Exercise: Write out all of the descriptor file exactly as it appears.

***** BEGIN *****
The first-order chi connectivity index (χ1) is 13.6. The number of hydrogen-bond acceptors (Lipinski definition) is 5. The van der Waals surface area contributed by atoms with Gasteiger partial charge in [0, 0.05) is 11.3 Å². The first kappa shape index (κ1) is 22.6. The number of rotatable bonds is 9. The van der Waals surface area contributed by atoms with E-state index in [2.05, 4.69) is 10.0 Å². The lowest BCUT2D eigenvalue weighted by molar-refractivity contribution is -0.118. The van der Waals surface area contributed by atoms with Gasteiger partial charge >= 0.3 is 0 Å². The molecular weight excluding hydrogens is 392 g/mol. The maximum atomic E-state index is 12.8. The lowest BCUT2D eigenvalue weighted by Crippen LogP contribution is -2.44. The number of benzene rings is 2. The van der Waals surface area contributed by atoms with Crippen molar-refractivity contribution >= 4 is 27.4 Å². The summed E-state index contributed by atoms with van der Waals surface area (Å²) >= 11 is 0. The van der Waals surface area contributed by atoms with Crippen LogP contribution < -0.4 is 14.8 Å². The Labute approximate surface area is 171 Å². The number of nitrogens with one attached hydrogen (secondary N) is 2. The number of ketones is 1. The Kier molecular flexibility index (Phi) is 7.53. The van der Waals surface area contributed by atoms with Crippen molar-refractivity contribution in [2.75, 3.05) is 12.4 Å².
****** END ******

The first-order chi connectivity index (χ1) is 13.6. The number of hydrogen-bond acceptors (Lipinski definition) is 5. The van der Waals surface area contributed by atoms with Gasteiger partial charge in [0, 0.05) is 11.3 Å². The first kappa shape index (κ1) is 22.6. The number of rotatable bonds is 9. The van der Waals surface area contributed by atoms with E-state index in [2.05, 4.69) is 10.0 Å². The lowest BCUT2D eigenvalue weighted by molar-refractivity contribution is -0.118. The van der Waals surface area contributed by atoms with Gasteiger partial charge >= 0.3 is 0 Å². The molecular weight excluding hydrogens is 392 g/mol. The maximum atomic E-state index is 12.8. The lowest BCUT2D eigenvalue weighted by Crippen LogP contribution is -2.44. The number of benzene rings is 2. The van der Waals surface area contributed by atoms with Crippen molar-refractivity contribution >= 4 is 27.4 Å². The summed E-state index contributed by atoms with van der Waals surface area (Å²) >= 11 is 0. The van der Waals surface area contributed by atoms with Crippen LogP contribution < -0.4 is 14.8 Å². The Labute approximate surface area is 171 Å². The number of nitrogens with one attached hydrogen (secondary N) is 2. The number of ketones is 1. The Kier molecular flexibility index (Phi) is 7.53. The van der Waals surface area contributed by atoms with Crippen molar-refractivity contribution in [2.75, 3.05) is 12.4 Å².